In an age when animal husbandry has been near-uniformly industrialised, the German photographer Ursula Böhmer has worked for more than a decade on a project that reminds us that the beasts caught up in that commercial enterprise remain individuals, even if we prefer not to think of them that way.
"The system in which our society produces meat is really disgusting," she says. "I've never killed an animal and I'm glad that I don't have to. But more and more, I feel that we really should know what we have on our plates."
And so, for her series All Ladies, Böhmer travelled through 25 countries around Europe, photographing 50 breeds on their native terrain, to show how different climates have affected their physiognomy and how the continent's various agrarian cultures – whether they are used as draft animals, for instance, or purely for milking – have influenced their physicality.
"The manners in which cows are represented are manifold," she adds, referring to the significance these animals have held since prehistory, as evidenced by cave paintings, through to modern-day Eastern religions that venerate the animal, "but mostly [in Europe] their dignity is disregarded. I make straight-on frontal portraits of them to 'make contact' with them."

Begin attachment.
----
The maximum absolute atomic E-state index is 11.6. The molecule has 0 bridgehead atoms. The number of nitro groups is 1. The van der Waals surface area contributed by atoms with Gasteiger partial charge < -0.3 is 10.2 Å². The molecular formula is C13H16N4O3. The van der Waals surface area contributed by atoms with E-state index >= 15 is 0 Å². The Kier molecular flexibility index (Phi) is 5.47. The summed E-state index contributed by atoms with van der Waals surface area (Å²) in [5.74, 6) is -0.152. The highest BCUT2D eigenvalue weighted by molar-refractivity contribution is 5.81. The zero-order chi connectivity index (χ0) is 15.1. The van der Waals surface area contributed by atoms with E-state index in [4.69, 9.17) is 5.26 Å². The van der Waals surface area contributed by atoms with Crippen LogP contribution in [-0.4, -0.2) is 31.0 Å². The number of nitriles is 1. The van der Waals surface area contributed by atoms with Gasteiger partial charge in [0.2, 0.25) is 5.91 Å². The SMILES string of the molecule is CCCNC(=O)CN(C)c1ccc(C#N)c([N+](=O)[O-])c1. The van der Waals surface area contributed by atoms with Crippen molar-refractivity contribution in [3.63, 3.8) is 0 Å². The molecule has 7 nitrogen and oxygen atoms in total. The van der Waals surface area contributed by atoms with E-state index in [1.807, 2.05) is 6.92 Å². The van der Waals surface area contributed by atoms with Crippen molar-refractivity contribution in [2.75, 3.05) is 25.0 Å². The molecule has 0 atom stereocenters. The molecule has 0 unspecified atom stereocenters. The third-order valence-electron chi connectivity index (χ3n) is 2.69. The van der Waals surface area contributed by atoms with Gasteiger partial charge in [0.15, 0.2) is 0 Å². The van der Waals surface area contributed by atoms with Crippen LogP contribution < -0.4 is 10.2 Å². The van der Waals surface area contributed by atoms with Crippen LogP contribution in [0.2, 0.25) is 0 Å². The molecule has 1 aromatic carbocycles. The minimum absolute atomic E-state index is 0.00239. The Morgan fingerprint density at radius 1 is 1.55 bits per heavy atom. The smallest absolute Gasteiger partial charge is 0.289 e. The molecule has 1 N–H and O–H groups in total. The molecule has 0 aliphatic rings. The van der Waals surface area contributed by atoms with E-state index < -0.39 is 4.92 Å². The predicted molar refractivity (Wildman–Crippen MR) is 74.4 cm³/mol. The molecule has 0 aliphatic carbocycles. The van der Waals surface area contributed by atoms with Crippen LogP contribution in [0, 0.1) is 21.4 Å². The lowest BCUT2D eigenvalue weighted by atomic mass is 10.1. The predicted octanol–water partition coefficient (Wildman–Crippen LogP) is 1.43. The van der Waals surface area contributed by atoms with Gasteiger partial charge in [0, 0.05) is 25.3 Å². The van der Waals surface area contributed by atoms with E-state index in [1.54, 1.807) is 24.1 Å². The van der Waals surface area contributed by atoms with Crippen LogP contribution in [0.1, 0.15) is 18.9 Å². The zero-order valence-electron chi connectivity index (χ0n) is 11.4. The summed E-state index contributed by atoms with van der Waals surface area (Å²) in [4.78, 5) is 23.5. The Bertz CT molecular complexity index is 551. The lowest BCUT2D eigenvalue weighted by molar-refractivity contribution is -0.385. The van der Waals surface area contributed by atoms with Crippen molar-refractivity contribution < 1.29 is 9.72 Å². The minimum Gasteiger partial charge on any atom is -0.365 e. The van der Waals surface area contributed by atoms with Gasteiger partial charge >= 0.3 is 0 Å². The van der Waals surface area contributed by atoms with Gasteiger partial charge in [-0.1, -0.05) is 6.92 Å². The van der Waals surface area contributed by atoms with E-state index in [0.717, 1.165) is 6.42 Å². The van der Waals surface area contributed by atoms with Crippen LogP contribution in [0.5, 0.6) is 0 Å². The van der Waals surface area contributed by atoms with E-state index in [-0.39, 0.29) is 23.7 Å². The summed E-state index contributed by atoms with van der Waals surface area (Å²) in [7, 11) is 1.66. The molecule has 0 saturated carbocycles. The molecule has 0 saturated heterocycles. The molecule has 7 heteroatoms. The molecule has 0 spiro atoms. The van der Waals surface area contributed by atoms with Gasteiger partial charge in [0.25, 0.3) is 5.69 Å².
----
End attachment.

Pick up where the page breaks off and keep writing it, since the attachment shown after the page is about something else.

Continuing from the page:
Indeed, the scant backgrounds offer little to interpret, while the bulk of her subjects' corporeality is often hidden by the angle at which the shots are taken, making it the glances the cows give Böhmer that are the focus of her lens.
Whether they are inquisitive, ruminative or merely bored – these are qualities we read into the shots. But whether they are, as above, a Barrosa, an Avileña-Black Ibérica or a Hinterwälder, these are facts. A fact, too, that Böhmer drives home, is that each is distinct not only in breed but also in personality – a distinction it behoves us to remember, lest the mechanisation of our food-making processes dehumanises us. "These are beings," she concludes, "not human, but definitely comparable."
'All Ladies – Cows in Europe' is published by Kehrer, priced £32